- REAL Program receives Government funding - Richmond
- Torres Shire Mayor keen on council-run construction consortium - ABC Local
- MUSEUMS MOVE TO RETURN HUMAN REMAINS TO INDIGENOUS PEOPLES - 680 News
- Museums Take Steps to Return Human Remains - New York Times
- Deaths in custody equals record - The Australian
- Indigenous Australians 'facing psychological distress' - SBS
- Autonomy push by Torres Strait islanders - Radio Australia
- Torres Shire Mayor keen on council-run construction consortium - ABC Online
- Aboriginal and Torres Strait Islander cultural dates recognised - My Sunshine Coast (press release)
- Oxford inspiration to educate others - The West Australian
- Sad day looms for former owner of Elizabeth E II - Mackay Daily Mercury
- Support for education reform - The Guardian AU
- Indigenous leaders rally for recognition - The Australian
- National Strategy on Indigenous Suicide - Pro Bono Australia
- Leaders hail indigenous strategy - The Canberra Times
- Defensive Wong needs to join discussion, not rush to insult - Sydney Morning Herald
- Marine rescue group misses out on Torres Strait funds - ABC Online
- Advice: Aboriginal and Torres Strait Islander viewers are advised that this ... - ABC Message Stick
- Indigenous staff desert public service - Sydney Morning Herald
- Indigenous deserting the PS - The Canberra Times
What is sewage?
Sewage is waste matter from the community. It includes such things as faecal matter, urine, household and commercial wastewater, and industrial wastes. It does not include stormwater.
What is the sewerage system?
This is the network of pipes and structures for the collection and transfer of sewage to the treatment plant.
Why is the sewerage system important?
It is important to have a sewerage system to treat and dispose of sewage correctly because, besides having a bad smell, sewage contains bacteria and other substances that can be harmful to our health.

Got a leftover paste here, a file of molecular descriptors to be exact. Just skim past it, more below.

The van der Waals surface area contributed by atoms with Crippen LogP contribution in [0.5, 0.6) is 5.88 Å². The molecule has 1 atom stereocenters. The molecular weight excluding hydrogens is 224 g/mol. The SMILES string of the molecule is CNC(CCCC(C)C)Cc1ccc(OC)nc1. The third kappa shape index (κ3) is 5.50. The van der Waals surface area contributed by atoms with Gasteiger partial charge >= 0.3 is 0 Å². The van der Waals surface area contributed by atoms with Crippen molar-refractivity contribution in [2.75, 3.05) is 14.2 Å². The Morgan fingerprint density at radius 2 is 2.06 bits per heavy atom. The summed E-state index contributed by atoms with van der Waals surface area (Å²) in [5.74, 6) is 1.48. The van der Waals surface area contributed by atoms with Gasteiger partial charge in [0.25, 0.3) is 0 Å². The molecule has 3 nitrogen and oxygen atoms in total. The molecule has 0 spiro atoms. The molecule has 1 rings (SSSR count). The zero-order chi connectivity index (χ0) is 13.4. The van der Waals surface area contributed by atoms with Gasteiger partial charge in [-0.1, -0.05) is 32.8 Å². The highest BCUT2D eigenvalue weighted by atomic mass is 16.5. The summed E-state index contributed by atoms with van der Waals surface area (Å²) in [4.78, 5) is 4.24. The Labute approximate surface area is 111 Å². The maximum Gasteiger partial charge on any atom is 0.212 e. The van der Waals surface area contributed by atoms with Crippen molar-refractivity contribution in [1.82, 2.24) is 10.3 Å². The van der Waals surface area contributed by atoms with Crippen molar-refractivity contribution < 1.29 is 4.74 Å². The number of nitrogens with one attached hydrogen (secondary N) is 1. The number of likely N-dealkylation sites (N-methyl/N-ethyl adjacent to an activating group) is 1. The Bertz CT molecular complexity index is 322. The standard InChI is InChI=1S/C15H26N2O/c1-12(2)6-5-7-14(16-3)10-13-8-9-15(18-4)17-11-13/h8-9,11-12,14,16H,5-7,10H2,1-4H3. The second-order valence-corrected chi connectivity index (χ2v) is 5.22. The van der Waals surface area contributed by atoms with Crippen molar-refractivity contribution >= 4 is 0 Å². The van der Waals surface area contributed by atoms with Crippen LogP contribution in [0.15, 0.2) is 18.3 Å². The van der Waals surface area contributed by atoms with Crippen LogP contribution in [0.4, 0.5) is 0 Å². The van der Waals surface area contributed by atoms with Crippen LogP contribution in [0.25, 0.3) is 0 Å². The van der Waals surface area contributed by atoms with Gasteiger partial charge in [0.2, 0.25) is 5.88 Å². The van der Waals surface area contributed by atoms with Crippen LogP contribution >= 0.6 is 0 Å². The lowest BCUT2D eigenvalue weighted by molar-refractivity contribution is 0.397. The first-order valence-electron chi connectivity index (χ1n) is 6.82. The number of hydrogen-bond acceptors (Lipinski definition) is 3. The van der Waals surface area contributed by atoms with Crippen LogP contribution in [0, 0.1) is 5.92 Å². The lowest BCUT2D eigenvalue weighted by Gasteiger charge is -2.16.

When sewage goes into the sewerage system where does it end up?
After going through a number of treatment processes at the wastewater treatment facility, the liquid content is discharged to the ocean under strict DERM conditions and the solid content is recycled as agricultural soil conditioner or disposed of as landfill.
What is stormwater?
Stormwater is water collected or discharged as a result of rain and its run-off. Collection areas are:
- roof water
- surface water (run-off from paved and unpaved areas)
- sub-soil water (water accumulated within the ground).
STORMWATER SHOULD NEVER BE DIRECTED INTO THE SEWER. IT OVERLOADS THE SYSTEM MAKING TREATMENT PLANTS UNABLE TO COPE AND CAUSING OVERFLOWS (SOMETIMES IN PEOPLE’S HOUSES). Directing water into the sewer is illegal under the Water Supply (Safety and Reliability) Act 2008.
What is Trade Waste?
Trade waste is a liquid discharge containing trade or factory wastes, chemicals or other impurities from an business, trade or manufacturing premises. Trade waste does not include domestic sewage from a hand wash basin, shower, bath or toilet. It also does not include stormwater, unpolluted water or prohibited substances, such as flammable liquids, oils, greases, acids, dead animal matter, clothing, solids, medical wastes, infectious materials, hair and chemical wastes.
There is a misconception that trade waste is always toxic and is only generated by industrial factories or large organisations. In fact, the most common trade waste is waste from commercial businesses such as food outlets, service stations and vehicle repair workshops, equipment hire centres and animal boarding kennels to list a few.
Only waste that can be treated biologically through Council's treatment processes is allowed to be discharged to the sewer. Most businesses that wish to discharge their trade waste to sewer are required to pre-treat the waste to acceptable sewer admission levels prior to discharge.
Council issues an Application for a Permit to Discharge Trade Waste into the sewerage system to control the amount and type of trade waste being discharged.
- Notify Council prior to starting or taking over a business
- A Trade Waste Officer will then inspect the premises
- An Application Form is required to be completed and any relevant fees paid
- A Trade Waste Permit is then issued
If you are unsure if your business discharges trade waste, please contact Council.
For any sewerage overflow or blockage problems your first port of call should be to Council to arrange a visit to your property and determine who is responsible for the problem.
Some sewerage problems may be the responsibility of Council and may need to be fixed by Council staff. If it is not a council responsibility, you will need to contact your private plumber or Q Build.
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